Jeremy P. Jacobs, E&E News
August 12, 2019
A federal appeals court has upheld more than half a million dollars in damages that a Nevada rancher was ordered to pay the government for illegally grazing cattle on public lands.
The case against E. Wayne Hage's cattle grazing stretched on more than a decade, becoming a touchstone in the Western property rights movement.
It ended in 2017, after a district court ruled in favor of the government and said Hage's estate owed the government $587,294.28 in damages for illegally grazing cattle from November 2004 to June 2011. The court also ordered the family to remove all its livestock from public lands.
The Supreme Court declined to review the case.
On Friday, the 9th U.S. Circuit Court of Appeals upheld the damages.
The court determined that the agencies calculated the amount owed based on how many cows the Hages were grazing and multiplying it by the Bureau of Land Management and Forest Service's monthly rates for willful unauthorized grazing.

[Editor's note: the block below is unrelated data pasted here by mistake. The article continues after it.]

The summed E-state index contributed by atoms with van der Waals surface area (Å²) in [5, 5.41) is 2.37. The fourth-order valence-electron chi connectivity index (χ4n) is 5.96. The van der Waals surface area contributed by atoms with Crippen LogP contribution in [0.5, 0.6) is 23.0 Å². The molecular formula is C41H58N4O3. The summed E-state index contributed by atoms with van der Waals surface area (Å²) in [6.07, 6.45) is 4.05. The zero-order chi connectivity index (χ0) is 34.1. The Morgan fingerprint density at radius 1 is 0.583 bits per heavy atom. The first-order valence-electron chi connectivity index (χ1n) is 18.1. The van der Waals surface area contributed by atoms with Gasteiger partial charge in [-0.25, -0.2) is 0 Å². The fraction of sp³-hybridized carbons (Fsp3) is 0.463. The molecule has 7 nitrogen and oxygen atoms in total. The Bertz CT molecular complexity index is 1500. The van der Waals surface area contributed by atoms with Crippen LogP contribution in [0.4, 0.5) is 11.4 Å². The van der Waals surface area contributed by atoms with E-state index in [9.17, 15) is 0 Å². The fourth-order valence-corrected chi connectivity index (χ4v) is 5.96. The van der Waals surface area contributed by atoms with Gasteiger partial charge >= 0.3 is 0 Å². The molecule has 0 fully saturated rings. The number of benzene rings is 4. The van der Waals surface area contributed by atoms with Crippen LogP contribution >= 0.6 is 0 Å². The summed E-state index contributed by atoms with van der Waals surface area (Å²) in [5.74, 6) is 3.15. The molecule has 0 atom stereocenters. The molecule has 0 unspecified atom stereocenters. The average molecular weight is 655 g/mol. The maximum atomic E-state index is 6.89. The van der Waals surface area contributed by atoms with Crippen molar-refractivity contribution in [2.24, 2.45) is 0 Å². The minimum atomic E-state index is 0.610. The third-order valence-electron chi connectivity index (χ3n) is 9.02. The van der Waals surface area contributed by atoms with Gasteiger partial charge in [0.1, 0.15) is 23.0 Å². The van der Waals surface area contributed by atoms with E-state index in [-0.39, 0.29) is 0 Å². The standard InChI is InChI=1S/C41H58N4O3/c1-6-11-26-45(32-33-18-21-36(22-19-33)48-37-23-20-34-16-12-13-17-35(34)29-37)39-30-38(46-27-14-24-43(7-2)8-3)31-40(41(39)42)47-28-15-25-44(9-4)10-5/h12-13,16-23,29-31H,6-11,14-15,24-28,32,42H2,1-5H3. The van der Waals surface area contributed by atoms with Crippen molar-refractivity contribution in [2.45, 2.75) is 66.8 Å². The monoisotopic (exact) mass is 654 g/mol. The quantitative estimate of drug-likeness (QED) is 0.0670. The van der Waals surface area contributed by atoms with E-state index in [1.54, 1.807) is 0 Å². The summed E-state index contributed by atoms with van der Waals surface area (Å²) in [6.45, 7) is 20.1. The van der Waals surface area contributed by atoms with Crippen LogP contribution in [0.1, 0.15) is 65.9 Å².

The case began in 2007 with charges that Hage illegally ran his cattle within the Humboldt-Toiyabe National Forest and neighboring BLM lands without the requisite permits.
Hage died in 2006, but his son, Wayne Hage, continued the fight. And the younger Hage secured a win in federal district court.
That decision, however, was overturned in a January 2016 9th Circuit decision that sharply criticized its reasoning and the lower court judge (Greenwire, Jan. 18, 2016).